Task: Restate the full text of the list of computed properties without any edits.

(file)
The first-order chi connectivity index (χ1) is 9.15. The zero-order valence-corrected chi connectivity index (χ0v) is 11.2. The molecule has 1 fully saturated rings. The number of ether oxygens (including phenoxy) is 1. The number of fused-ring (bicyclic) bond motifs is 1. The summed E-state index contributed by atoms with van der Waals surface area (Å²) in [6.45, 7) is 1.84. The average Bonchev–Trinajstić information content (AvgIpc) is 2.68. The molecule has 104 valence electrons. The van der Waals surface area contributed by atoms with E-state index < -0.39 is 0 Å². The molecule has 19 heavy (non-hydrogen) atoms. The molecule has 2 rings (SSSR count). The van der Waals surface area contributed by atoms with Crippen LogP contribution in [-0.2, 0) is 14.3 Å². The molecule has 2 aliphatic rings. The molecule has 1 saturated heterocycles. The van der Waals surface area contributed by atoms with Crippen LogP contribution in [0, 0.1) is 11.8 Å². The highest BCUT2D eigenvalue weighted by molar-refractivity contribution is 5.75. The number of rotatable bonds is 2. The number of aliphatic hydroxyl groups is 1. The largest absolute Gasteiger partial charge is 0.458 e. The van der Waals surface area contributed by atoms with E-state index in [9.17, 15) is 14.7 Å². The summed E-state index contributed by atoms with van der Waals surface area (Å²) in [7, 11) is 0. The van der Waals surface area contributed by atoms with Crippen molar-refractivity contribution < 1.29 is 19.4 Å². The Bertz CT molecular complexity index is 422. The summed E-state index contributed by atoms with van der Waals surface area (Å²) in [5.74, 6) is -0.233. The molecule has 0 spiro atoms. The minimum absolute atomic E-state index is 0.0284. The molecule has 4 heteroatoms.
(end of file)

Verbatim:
The first-order chi connectivity index (χ1) is 9.15. The zero-order valence-corrected chi connectivity index (χ0v) is 11.2. The molecule has 1 fully saturated rings. The number of ether oxygens (including phenoxy) is 1. The number of fused-ring (bicyclic) bond motifs is 1. The summed E-state index contributed by atoms with van der Waals surface area (Å²) in [6.45, 7) is 1.84. The average Bonchev–Trinajstić information content (AvgIpc) is 2.68. The molecule has 104 valence electrons. The van der Waals surface area contributed by atoms with E-state index < -0.39 is 0 Å². The molecule has 19 heavy (non-hydrogen) atoms. The molecule has 2 rings (SSSR count). The van der Waals surface area contributed by atoms with Crippen LogP contribution in [-0.2, 0) is 14.3 Å². The molecule has 2 aliphatic rings. The molecule has 1 saturated heterocycles. The van der Waals surface area contributed by atoms with Crippen LogP contribution in [0, 0.1) is 11.8 Å². The highest BCUT2D eigenvalue weighted by molar-refractivity contribution is 5.75. The number of rotatable bonds is 2. The number of aliphatic hydroxyl groups is 1. The largest absolute Gasteiger partial charge is 0.458 e. The van der Waals surface area contributed by atoms with E-state index in [9.17, 15) is 14.7 Å². The summed E-state index contributed by atoms with van der Waals surface area (Å²) in [7, 11) is 0. The van der Waals surface area contributed by atoms with Crippen molar-refractivity contribution < 1.29 is 19.4 Å². The Bertz CT molecular complexity index is 422. The summed E-state index contributed by atoms with van der Waals surface area (Å²) in [5.74, 6) is -0.233. The molecule has 0 spiro atoms. The minimum absolute atomic E-state index is 0.0284. The molecule has 4 heteroatoms.